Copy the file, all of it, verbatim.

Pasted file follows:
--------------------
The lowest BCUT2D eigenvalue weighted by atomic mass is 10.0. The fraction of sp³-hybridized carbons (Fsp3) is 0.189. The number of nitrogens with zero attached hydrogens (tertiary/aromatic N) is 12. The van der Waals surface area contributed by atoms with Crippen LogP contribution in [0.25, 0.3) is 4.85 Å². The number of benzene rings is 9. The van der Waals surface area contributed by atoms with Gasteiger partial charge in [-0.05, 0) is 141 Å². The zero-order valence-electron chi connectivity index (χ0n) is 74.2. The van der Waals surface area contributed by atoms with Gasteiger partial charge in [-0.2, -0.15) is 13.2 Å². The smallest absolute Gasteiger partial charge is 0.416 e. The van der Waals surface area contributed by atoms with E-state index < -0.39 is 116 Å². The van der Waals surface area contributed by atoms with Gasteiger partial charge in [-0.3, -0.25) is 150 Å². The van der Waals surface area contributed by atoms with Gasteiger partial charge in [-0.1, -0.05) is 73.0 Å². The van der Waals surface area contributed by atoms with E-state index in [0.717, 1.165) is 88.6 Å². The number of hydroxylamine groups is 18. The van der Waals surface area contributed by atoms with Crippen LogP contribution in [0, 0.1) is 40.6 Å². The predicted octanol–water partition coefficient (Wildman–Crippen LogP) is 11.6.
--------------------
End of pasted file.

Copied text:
The lowest BCUT2D eigenvalue weighted by atomic mass is 10.0. The fraction of sp³-hybridized carbons (Fsp3) is 0.189. The number of nitrogens with zero attached hydrogens (tertiary/aromatic N) is 12. The van der Waals surface area contributed by atoms with Crippen LogP contribution in [0.25, 0.3) is 4.85 Å². The number of benzene rings is 9. The van der Waals surface area contributed by atoms with Gasteiger partial charge in [-0.05, 0) is 141 Å². The zero-order valence-electron chi connectivity index (χ0n) is 74.2. The van der Waals surface area contributed by atoms with Gasteiger partial charge in [-0.2, -0.15) is 13.2 Å². The smallest absolute Gasteiger partial charge is 0.416 e. The van der Waals surface area contributed by atoms with E-state index < -0.39 is 116 Å². The van der Waals surface area contributed by atoms with Gasteiger partial charge in [-0.3, -0.25) is 150 Å². The van der Waals surface area contributed by atoms with Gasteiger partial charge in [-0.1, -0.05) is 73.0 Å². The van der Waals surface area contributed by atoms with E-state index in [0.717, 1.165) is 88.6 Å². The number of hydroxylamine groups is 18. The van der Waals surface area contributed by atoms with Crippen LogP contribution in [0, 0.1) is 40.6 Å². The predicted octanol–water partition coefficient (Wildman–Crippen LogP) is 11.6.